A recently published paper from the journal Nano Energy investigated the usage of nano-enhanced phase change materials and nanofluids (NF) in photovoltaic/thermal (PV/T) devices for thermal energy storage.
Study: Recent Advances on the Role of Nanomaterials for Improving the Performance of Photovoltaic Thermal Systems: Trends, Challenges and Prospective. Image Credit: aleks333/Shutterstock.com
The paper focuses on the impact of nanotechnology on the physical and thermal characteristics of phase change materials at different operational temperatures, including heat conduction, undercooling, latent heat, time period and temperature for phase change, density, viscosity, and thermal cyclic durability.
Need for Photovoltaic Thermal Systems
As light from the sun is earth's most plentiful and freely obtainable power resource, solar energy (SE) has emerged as a critically important sustainable energy resource to fulfill the world's ever-increasing energy needs.
SE has been discovered to show great promise in reducing the dependency on fossil fuels, mitigating globally rising temperatures, and minimizing climate change scenarios like ice cap melting and deterioration of the ozone layer. PV systems translate SE into electric energy (EE).
Based on the kind of photovoltaic cell and ambient conditions, around 10-20 percent of SE is transformed to EE, whereas the remainder is soaked up and reflected by the PV system components as thermal energy (TE), also known as heat losses. The PV system's uses are restricted because of its poor translation efficiency and increased thermal output.
Raising thermal capacity is a realistic method of lowering heat production. The PV/T arrangement is one of the most effective ways for increasing heat capacitance.
Thermal Energy Storage Systems and Phase Change Materials
Thermal energy storage (TES) systems' main purpose is to retain heat energy for future use instead of discharging it out into the surroundings. TES devices are divided into two types: physical storing devices and chemical storing devices.
Physical storing devices are then subdivided into latent and sensible thermal storing devices. Phase change materials (PCMs) are those that retain latent thermal energy and are made of materials with a greater latent thermal storage capacity, enabling absorption and discharge of greater heat energy during the liquification and solidification stages, and they have the ability to retain latent thermal energy without changing even after a number of phase changes.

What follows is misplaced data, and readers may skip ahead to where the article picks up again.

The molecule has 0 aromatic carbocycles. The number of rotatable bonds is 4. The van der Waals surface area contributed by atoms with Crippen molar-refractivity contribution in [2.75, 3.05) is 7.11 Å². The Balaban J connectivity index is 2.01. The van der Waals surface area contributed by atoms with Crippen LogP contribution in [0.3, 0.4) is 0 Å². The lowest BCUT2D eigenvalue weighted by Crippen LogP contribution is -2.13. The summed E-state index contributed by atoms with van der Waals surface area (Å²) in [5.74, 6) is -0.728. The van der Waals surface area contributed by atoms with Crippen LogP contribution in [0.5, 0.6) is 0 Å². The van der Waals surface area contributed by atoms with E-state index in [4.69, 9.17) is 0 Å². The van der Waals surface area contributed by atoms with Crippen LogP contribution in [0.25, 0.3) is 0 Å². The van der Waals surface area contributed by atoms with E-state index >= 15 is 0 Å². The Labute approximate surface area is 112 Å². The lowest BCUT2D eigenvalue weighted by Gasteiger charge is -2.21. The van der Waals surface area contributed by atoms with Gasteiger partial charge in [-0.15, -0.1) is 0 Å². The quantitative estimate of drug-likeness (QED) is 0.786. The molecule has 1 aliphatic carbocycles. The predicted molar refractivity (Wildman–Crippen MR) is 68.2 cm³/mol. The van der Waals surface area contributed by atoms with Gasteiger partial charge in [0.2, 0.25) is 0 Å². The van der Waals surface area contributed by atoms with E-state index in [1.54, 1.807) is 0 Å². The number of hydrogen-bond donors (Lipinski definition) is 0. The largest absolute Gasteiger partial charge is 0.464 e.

Nano-enhanced PCMs (NEPCMs) are created by integrating nanoparticles into PCMs. Owing to the distribution of NPs, the physical and thermal characteristics of PCMs and NEPCMs vary. Due to their beneficial impacts on PV unit cooling and heat management, as well as higher energetic and exergetic efficiency, the usage of nanomaterials in PCMs has attracted a lot of attention.
This paper presents a thorough investigation of the impact of nanotechnology on the operation of PV/T systems. The PV/T combination was determined to be more useful than using independent units for thermal and electric components as the photovoltaic component modulates the UV and visible sections of the spectrum of solar irradiation, whilst the thermal component uses the IR spectrum of the solar irradiation and the heat losses from the PV component.
The PCM element in PV/T devices lowers the rise of backside heat of PV panels when exposed to sunlight. The governing features for energy storage in TES purposes include the PCM type, the size of the PCM block, and the charging air flow rate. Furthermore, PCM heat regulation is superior to other heat regulation approaches such as hydraulic cooling, heat pipe cooling, and so on.
The usage of PCM is useful in controlling the heat elevation of the solar panel. A PCM's thermal effectiveness is primarily determined by its heat mass and heat conductance. The latent heat of liquification and solidification reduces as the proportion of hybridized nanocomposites increases. The heat conduction of NEPCM is typically determined by the kind of nanoparticles, the particle geometry, size and quantity of particles, and NP aggregation.
The Van der Waals and repulsive forces are responsible for particle aggregation. Aggregation happens when Van der Waals forces are dominating.
Future Research Areas
Potential fields of study include experimental evaluation of the protracted effect of NEPCM on the PV/T combination, cost assessment for the use of metallic foams in PV/T mechanisms, understanding the influence of intermolecular encounters on the improvement of heat conduction, and the influence of power and ultrasonication duration on the fabrication of NEPCM.
Furthermore, an in-depth investigation of NP aggregation in the PCM during cooling and heating operations could be done.
The effects of hybridized and magnetic nanofluids on the functioning of the PV/T-NEPCM combination may also be examined. The technological, financial, and environmental dependability of the PV/T system integrated with NEPCM must be assessed.
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Tyagi, P. K., Kumar, R., & Said, Z. (2021). Recent advances on the role of nanomaterials for improving the performance of photovoltaic thermal systems: Trends, challenges and prospective. Nano Energy. Available at: https://www.sciencedirect.com/science/article/pii/S2211285521010831?via%3Dihub